01/02/2004 12:00AM

Barretts adds summer juvenile sale


ARCADIA, Calif. - The Barretts sales company is adding a 2-year-olds in training sale to its calendar on June 29, giving the Southern California sale venue three juvenile sales in a four-month span.

But unlike the internationally prominent March sale or the locally popular May sale, which produce runners that often begin their careers in the summer, the summer sale of 2-year-olds in training and horses of racing age is expected to handle horses that will be active in the second half of the year throughout the Southwest and California.

The decision to launch a June sale of 2-year-olds in training is a reflection on the number of juveniles that were not ready for the company's first two sales, according to Barretts president Gerald McMahon.

"People are interested in another 2-year-old sale for horses that stumble along the way," he said.

McMahon said the June sale will "take pressure off" the May sale, which has attracted about 350 horses annually.

"It's hard for buyers to evaluate that many horses at one time," he said.

Barretts had mixed results for its 2-year-old sales in 2003. The March sale was a disappointment for consignors, with average prices falling 5 percent to $142,186 and the median falling 33 percent to $60,000.

The sale did set a record for the most expensive 2-year-old in training - $2.7 million for a Sea of Secrets colt named Diamond Fury, who is still a maiden. One graduate is House of Fortune, who won the California Cup Juvenile Fillies and finished third in the Grade 1 Hollywood Starlet Stakes.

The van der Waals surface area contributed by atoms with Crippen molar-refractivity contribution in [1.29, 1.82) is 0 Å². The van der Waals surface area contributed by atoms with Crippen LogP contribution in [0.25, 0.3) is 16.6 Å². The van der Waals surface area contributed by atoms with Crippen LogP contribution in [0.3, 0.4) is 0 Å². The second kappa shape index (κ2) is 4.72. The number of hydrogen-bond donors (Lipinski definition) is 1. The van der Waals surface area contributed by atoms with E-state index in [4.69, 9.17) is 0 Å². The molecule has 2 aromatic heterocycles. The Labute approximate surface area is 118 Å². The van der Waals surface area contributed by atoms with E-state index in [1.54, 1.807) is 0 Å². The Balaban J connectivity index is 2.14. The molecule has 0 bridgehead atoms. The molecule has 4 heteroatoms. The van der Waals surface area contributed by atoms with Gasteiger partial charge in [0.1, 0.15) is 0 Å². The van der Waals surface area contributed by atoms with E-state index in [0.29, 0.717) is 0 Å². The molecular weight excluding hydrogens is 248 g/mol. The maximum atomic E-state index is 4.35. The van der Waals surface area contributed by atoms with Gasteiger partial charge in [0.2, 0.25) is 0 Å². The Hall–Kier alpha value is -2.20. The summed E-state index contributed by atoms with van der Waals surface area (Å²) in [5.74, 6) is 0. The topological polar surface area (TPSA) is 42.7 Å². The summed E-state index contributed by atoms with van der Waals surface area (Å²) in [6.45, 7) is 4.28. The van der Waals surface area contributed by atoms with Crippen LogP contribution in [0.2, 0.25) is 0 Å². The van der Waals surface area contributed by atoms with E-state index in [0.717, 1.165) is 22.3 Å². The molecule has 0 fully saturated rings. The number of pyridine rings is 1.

The May sale had better results for consignors, with the average price rising 7 percent to $30,452. The sale-topper was a French Deputy filly purchased for $375,000 by trainer Bruce Headley and Jess Jackson, the founder and proprietor of the Kendall-Jackson winery in Sonoma.

Don'tsellmeshort, the winner of the California Breeders' Champion Stakes at Santa Anita on Dec. 26 and two other stakes, is a leading graduate from that sale.

McMahon has much lower goals for the June sale. The sale will be the first in the summer at Barretts since the company conducted a dispersal for 505 Farms in 2000. That sale averaged $196,113 for 93 horses.

"It won't be a money-maker to begin with," McMahon said of the June sale. "We don't expect big things. We'll add some racehorses and have a supplemental catalog."

McMahon said attempts at a horses-of-racing-age sale at Barretts in the early 1990's were unsuccessful partially because of the lag time between the nominating deadline and the actual sale.

"A few months ahead of the sale was too long," he said.

Another factor that could work against such a sale is the robust claiming market in Southern California. Owners and trainers are actively seeking prospects that are in training, not horses that have been let down in advance of the sales. It is not uncommon for horses with claiming prices ranging from $10,000 to $62,500 to be the subject of several claims.

Sweetcakesanshakes retired at 9

Sweetcakesanshakes, who was stakes placed twice last fall, has been retired and will be bred to Cee's Tizzy, co-owner Mike Willman said.

Sweetcakesanshakes, 9, won 6 of 19 starts and $280,780 for Willman and Nikki Hunt. Her final victory came in a $100,000 claimer last February on the hillside turf course at Santa Anita. During the fall, she finished second in the Pio Pico Stakes at Fairplex Park and third in the California Cup Distaff, her final start.

Sweetcakesanshakes was entered for the Monrovia Handicap last Monday but did not start.